It has come to pass: software has eaten the world.
In 2011, Marc Andreessen used this imagery to describe his personal vision of what was then still to come: “My own theory is that we are in the middle of a dramatic and broad technological and economic shift in which software companies are poised to take over large swathes of the economy.” Today, this is accepted lore and is not limited to Silicon Valley:
[T]he digital economy is worth US $11.5 trillion globally, equivalent to 15.5 percent of global GDP and that has grown two and a half times faster than global GDP over the past 15 years.
The world has woken up to the increasing importance of software, and the question now for businesses everywhere is not whether to embark on a digital transformation of their business, but how to transform successfully — and as soon as possible. For new businesses, digital is not a question but a given.
Software Needs to Evolve
But digital transformation is not an end point; it is just a beginning. By going digital, your organization is only entering the game. To actually play and win, it is not sufficient to build a great digital product or service just once. Rather, it is imperative to continuously evolve your digital solutions to keep meeting the needs of your users and your market. After successful transformation, you need to master software evolution.
Starting in 1974, Professor Manny Lehman and his colleagues famously sought to capture important insights regarding software evolution by formulating a series of Laws of Software Evolution. Though these laws predate the dawn of our digital economy by several decades, let’s review three of them for clues they hold to help us evolve our digital assets:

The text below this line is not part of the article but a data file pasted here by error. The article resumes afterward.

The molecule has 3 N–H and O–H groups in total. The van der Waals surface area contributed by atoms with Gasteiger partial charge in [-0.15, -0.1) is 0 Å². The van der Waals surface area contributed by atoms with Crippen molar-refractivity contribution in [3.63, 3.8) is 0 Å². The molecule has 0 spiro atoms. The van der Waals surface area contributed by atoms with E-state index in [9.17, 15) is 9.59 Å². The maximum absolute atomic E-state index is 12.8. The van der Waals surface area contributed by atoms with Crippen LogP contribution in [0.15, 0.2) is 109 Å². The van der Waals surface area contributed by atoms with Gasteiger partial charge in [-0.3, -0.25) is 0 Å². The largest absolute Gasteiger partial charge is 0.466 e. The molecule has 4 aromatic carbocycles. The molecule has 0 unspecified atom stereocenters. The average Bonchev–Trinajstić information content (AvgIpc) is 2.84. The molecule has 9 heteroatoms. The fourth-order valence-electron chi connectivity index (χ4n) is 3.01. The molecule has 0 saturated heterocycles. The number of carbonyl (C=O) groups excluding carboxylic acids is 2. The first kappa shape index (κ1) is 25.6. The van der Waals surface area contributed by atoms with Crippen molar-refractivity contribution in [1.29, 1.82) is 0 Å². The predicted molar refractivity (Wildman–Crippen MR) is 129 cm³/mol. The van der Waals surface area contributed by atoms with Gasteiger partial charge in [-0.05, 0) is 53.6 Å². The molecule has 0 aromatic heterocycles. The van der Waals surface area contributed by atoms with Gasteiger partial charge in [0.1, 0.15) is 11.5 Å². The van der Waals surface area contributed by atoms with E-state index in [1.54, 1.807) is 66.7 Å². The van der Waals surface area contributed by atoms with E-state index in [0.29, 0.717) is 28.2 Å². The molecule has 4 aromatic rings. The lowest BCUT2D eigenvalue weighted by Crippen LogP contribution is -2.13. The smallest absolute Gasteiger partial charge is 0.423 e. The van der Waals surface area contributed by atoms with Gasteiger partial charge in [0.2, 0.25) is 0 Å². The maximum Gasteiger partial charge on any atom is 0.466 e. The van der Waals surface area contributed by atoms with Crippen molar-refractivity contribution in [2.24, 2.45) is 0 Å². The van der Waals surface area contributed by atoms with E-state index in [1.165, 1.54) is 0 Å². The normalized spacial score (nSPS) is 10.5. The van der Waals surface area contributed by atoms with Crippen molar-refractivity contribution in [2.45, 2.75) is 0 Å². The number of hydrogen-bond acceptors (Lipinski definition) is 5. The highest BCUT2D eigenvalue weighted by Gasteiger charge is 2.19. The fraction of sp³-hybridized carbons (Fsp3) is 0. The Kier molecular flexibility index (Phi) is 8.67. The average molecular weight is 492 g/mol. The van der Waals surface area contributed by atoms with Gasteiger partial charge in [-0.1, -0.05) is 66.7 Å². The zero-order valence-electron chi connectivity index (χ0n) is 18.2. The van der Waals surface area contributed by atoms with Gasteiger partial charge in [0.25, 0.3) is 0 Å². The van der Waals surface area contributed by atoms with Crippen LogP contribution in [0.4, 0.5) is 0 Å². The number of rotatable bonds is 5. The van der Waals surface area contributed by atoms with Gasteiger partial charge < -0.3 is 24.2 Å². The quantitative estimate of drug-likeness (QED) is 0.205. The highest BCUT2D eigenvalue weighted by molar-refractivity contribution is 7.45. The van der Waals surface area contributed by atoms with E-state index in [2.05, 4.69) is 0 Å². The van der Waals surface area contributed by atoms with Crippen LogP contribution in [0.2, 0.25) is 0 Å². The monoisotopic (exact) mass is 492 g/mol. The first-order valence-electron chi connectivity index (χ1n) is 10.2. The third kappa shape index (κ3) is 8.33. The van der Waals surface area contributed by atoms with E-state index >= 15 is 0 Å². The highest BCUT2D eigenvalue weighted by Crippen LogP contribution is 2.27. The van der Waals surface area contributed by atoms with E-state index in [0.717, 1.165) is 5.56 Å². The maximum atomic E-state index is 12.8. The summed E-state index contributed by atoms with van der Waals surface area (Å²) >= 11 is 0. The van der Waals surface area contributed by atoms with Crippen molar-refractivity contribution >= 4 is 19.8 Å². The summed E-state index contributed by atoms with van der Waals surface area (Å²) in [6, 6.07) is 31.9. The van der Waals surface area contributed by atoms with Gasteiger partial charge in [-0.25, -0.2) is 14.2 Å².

First law: law of continuing change. This law states that any software system in an organizational context “must be continually adapted, else it becomes progressively less satisfactory in use.” In other words, software that is in actual use has the peculiar characteristic of being indefinitely unfinished. Once a software component has been created and first released, it becomes the subject of a stream of subsequent changes: bug fixes, updates, enhancements. Software that does not evolve at the right speed and in the right direction quickly falls out of use.
Second law: law of increasing complexity. This law states that “as a [software system] is changed its complexity increases and becomes more difficult to evolve unless work is done to maintain or reduce the complexity.” Thus, with each evolutionary step, the code tends to become messier and the architecture more entangled, making it harder and harder to apply further changes. Software that evolves becomes difficult to evolve. An explicit effort is needed to counteract this tendency.
Fifth law: law of conservation of familiarity. This law states that “the incremental growth (growth rate trend) of [software] systems is constrained by the need to maintain familiarity.” In other words, the speed by which an organization can enhance and grow its software systems is limited by its collective intellectual capacity to understand the structure and behavior of these systems. Knowledge dissipation and software growth conspire to kill software development productivity.
While these laws tell us that evolution is necessary (first law), potentially self-defeating (second law), and knowledge-bound (fifth law), they do not identify the actual sources of evolutionary pressure. How is it, exactly, that software “becomes progressively less satisfactory in use” as time passes?
As in biology, changes in the environment fuel evolution. For business software, the environment is the marketplace. As Figure 1 illustrates, we can readily identify five types of market forces: